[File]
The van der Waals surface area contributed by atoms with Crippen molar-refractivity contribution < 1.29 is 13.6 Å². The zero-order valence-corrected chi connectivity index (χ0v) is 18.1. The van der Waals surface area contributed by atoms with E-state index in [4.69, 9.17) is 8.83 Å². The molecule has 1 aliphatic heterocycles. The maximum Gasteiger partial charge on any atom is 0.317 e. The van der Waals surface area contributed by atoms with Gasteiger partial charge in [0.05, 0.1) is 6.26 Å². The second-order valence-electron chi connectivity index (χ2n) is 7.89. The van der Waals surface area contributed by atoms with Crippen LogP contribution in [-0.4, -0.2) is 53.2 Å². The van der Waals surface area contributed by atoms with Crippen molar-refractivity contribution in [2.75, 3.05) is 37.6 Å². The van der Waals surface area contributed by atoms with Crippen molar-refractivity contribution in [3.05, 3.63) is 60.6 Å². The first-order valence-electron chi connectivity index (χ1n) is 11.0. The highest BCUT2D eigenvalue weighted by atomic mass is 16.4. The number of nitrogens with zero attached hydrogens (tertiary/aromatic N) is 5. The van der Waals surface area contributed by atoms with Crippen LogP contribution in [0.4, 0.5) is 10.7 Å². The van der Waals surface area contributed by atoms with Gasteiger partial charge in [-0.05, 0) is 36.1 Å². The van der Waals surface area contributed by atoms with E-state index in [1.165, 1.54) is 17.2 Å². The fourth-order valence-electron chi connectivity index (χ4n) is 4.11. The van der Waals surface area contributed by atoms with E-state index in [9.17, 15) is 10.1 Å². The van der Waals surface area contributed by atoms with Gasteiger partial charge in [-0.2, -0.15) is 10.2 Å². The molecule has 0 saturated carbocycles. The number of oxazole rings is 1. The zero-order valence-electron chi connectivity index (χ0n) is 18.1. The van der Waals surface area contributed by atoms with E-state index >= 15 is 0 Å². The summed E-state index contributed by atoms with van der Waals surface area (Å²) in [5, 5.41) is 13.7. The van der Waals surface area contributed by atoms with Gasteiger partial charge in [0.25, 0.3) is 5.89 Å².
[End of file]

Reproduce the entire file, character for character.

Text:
The van der Waals surface area contributed by atoms with Crippen molar-refractivity contribution < 1.29 is 13.6 Å². The zero-order valence-corrected chi connectivity index (χ0v) is 18.1. The van der Waals surface area contributed by atoms with E-state index in [4.69, 9.17) is 8.83 Å². The molecule has 1 aliphatic heterocycles. The maximum Gasteiger partial charge on any atom is 0.317 e. The van der Waals surface area contributed by atoms with Gasteiger partial charge in [0.05, 0.1) is 6.26 Å². The second-order valence-electron chi connectivity index (χ2n) is 7.89. The van der Waals surface area contributed by atoms with Crippen LogP contribution in [-0.4, -0.2) is 53.2 Å². The van der Waals surface area contributed by atoms with Crippen molar-refractivity contribution in [2.75, 3.05) is 37.6 Å². The van der Waals surface area contributed by atoms with Crippen molar-refractivity contribution in [3.05, 3.63) is 60.6 Å². The first-order valence-electron chi connectivity index (χ1n) is 11.0. The highest BCUT2D eigenvalue weighted by atomic mass is 16.4. The number of nitrogens with zero attached hydrogens (tertiary/aromatic N) is 5. The van der Waals surface area contributed by atoms with Crippen LogP contribution in [0.4, 0.5) is 10.7 Å². The van der Waals surface area contributed by atoms with Gasteiger partial charge in [-0.05, 0) is 36.1 Å². The van der Waals surface area contributed by atoms with E-state index in [1.165, 1.54) is 17.2 Å². The fourth-order valence-electron chi connectivity index (χ4n) is 4.11. The van der Waals surface area contributed by atoms with E-state index in [9.17, 15) is 10.1 Å². The van der Waals surface area contributed by atoms with Gasteiger partial charge in [-0.2, -0.15) is 10.2 Å². The molecule has 0 saturated carbocycles. The number of oxazole rings is 1. The zero-order valence-electron chi connectivity index (χ0n) is 18.1. The van der Waals surface area contributed by atoms with E-state index >= 15 is 0 Å². The summed E-state index contributed by atoms with van der Waals surface area (Å²) in [5, 5.41) is 13.7. The van der Waals surface area contributed by atoms with Gasteiger partial charge in [0.25, 0.3) is 5.89 Å².